While this is a time for reconnecting and sharing special moments, it's also a time when issues related to aging and health come to the forefront as family members recognize a change in the wellness and safety of their loved ones.
Occasionally, candidates for electoral office seem even less aware than the rest of the populace about what "democracy" means or ought to mean. Once in a while -- not often enough -- they pay a price at the polls for their obtuseness. This election was one such time.
Were it not for Fran Lebowitz, celebrated author, humorist and social commentator, the art of pontification might be lost. Lebowitz hails from the by-gone era when people sat around in cafes all day, observing life around them and going on about it.
For every Grand Inquisitor, there is a St. Francis of Assisi. For every Osama bin Laden, there is a Mother Teresa. Anything in the universe that humans touch will be ever thus: strands of good, evil and everything in between.
At a certain age, does everyone feel like they have had every conversation they are ever going to have -- that every conversation (other than those with intimates) is pre-packaged, as if chosen from a sampler menu on an airplane playlist?
Most of us don't realize that our family tree plays a pretty important role in determining our own health. Beyond Dad's freckles, Mom's blue eyes and Grandma's math gene, what else has been passed down for generations? Health issues are inherited and knowing your history is critical.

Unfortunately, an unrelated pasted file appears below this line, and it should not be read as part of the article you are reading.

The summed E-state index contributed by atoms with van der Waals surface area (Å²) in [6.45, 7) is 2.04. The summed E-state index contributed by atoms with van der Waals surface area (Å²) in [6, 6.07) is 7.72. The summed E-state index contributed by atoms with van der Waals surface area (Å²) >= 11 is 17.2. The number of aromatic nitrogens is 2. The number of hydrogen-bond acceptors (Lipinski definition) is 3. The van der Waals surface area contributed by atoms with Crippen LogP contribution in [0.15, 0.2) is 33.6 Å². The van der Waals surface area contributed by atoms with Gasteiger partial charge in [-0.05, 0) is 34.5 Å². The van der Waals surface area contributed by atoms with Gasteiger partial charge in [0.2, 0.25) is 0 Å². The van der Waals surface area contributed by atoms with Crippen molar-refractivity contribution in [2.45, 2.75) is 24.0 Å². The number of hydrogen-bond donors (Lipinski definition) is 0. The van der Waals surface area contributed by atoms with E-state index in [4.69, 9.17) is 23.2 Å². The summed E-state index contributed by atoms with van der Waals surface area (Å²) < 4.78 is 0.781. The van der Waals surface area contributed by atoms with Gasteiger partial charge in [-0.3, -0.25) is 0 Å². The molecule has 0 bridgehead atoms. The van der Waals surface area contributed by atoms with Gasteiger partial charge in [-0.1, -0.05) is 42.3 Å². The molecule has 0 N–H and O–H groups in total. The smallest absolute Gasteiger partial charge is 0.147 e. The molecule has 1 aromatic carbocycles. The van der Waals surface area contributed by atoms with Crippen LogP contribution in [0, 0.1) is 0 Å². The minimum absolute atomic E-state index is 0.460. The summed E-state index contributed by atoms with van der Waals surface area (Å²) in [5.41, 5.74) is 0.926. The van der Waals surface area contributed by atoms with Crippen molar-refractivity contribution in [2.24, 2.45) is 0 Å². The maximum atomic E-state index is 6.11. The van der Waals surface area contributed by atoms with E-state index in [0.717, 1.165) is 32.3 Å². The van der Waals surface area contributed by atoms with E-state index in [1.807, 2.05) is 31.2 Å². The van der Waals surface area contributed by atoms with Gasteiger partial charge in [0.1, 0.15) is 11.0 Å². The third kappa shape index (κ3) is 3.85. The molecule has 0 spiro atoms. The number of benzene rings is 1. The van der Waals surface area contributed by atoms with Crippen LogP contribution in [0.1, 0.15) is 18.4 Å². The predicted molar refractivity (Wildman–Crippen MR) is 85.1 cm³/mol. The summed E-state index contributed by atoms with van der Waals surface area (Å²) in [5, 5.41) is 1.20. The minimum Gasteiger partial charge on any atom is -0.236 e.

Nuit #1 begins with its main characters, Clara (Catherine de Léan) and Nikolai (Dimitri Storoge), engaged in a superficial but strenuous bout of sex, having just met each other at a rave and retreated to Nikolai's sparsely appointed apartment.
I spoke with a few other women who were somewhat panicked that their kids were going to be gone. It wasn't worry for the kids. Rather, it was worry for themselves. What were they going to do alone with just each other for two weeks?
Resignation leaves us in a kind of unthinking stupor living day-to-day as if not much matters -- totally unconscious of the fact our point of view and conversations are "closed" and creating a predictable and circumstantially determined future.
A person with "oppositional conversational style" is a person who, in conversation, disagrees with and corrects whatever you say. Maybe in a friendly way, maybe in a belligerent way, but their remarks are framed in opposition to whatever you say.
Have we become so distracted and disconnected that we now have to thank each other for basic kindness, as if remembering what another is living is somehow an extra service and not an integral part of relationship?
One of the wonderful things about teaching through conversation is that we get to help our students unplug from the inputs they have customized to reinforce their own tastes, expectations and identities.
Being a good listener brings many benefits: gathering useful information, making others feel like they matter to you, sustaining a sense of connection with people, and stepping out of your own familiar frame of reference.